Monday, May 14, 2012

Zachary - the other half

In "Zachary," the previous post, my daughter and I went to Duck Park (Cortez Park for those of you who live in Phoenix) after running errands on a Tuesday morning.  While there, we met a young boy with a lazy eye, and a speech deficiency.   The three of us spent time together enjoying the ducks who hang around the park's lake.  This is the second half of the story of our encounter with the little boy.    

There is a fountain of sorts in the island’s middle, made to look like a spring.  It is formed from granite boulders of various size, pushed together to create a rocky trough.  The water pools and trickles downward through the gully until it is absorbed into the green water of the lake.  The boy practically beats you there.  He clambers immediately up onto the rocks and looks down into the water, where some sparrows are dousing themselves in a shallow pool.  “Bird ’imming?” the boy asks, pointing at them.

“No, not swimming.  I think they’re just taking a bath.”  Your little girl wants to see the bathing birds, and starts to climb, far more inexpertly than the boy, onto the rocks.  He’s a stocky boy, and you’re not certain of his coordination, so you subtly change positions so that you’re ready if he happens to stumble into her, or bump her obliviously.  Also in your mind is that persevering intimation of wildness.

The sparrows seem to have given him an idea, and now he creeps closer to the water, almost dipping his shoe in.  “Go ’imming?” he asks with a smile. 

“Oh, I don’t know.  That’s not my decision.  You need to go ask your Dad.”  You smile helplessly, but your tone is serious.    

To your surprise, he accepts this and says, “Be ’ack,” scrambling down from the boulder and over the short wall.  You watch him as he hurries over to where the man in the red shirt is sitting.  It is then that you first notice the shopping cart next to the rock where the man is seated.  The cart holds a half-load of clothes and other things, none of which you can readily identify.  Your heart sinks.  You knew the boy was in need of cleaning, because of his messy face, and you also noticed that his dark red Diamondbacks shirt had some dirty streaks on it.  But it hadn’t crossed your mind that the boy might not have a home.  You focus on the man in the red shirt, but he’s too far away to see in detail.  In addition to the shirt, he’s wearing a non-descript ball cap, and some baggy pants.  A brown, scruffy beard is the only other thing that stands out.  This new element, the shopping cart, inspires multiple chains of questions, about the man, about the age of the boy, about school, about the boy’s safety.  Is that where that latent sense of wildness you detected comes from?  It would explain that, too, wouldn’t it?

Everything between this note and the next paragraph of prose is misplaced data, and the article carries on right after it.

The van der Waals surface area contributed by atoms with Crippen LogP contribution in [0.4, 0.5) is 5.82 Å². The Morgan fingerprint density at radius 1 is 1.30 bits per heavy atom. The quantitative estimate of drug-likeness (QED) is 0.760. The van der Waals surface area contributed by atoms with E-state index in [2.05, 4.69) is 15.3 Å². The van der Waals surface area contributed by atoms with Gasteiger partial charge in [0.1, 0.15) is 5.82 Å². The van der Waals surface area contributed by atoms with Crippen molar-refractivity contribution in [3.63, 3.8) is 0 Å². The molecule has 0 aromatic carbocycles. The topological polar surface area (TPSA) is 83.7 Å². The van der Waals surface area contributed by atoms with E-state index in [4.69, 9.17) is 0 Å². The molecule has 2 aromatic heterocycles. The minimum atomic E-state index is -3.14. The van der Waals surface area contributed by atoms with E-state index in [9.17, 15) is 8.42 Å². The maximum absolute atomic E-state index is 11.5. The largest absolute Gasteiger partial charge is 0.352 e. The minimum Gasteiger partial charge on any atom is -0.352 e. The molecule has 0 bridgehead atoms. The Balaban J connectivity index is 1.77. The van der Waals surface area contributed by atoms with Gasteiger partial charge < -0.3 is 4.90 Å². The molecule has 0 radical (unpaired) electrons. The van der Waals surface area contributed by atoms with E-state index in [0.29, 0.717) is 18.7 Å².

The boy returns, interrupting your reverie with slumped shoulders.  As he climbs past you, he says, “Dad say no.”  He goes back to the same spot he left, and puts his feet where they were before, close to the water.  You move closer to your little girl, who’s balancing a little unsteadily on a rock, and watch her for a minute.  When you look back at the boy, his smile returns, and he asks again, brightly, “’Imming?”

“That’s up to your Dad,” you remind him firmly.

“’IMMING, DAD?” the boy yells.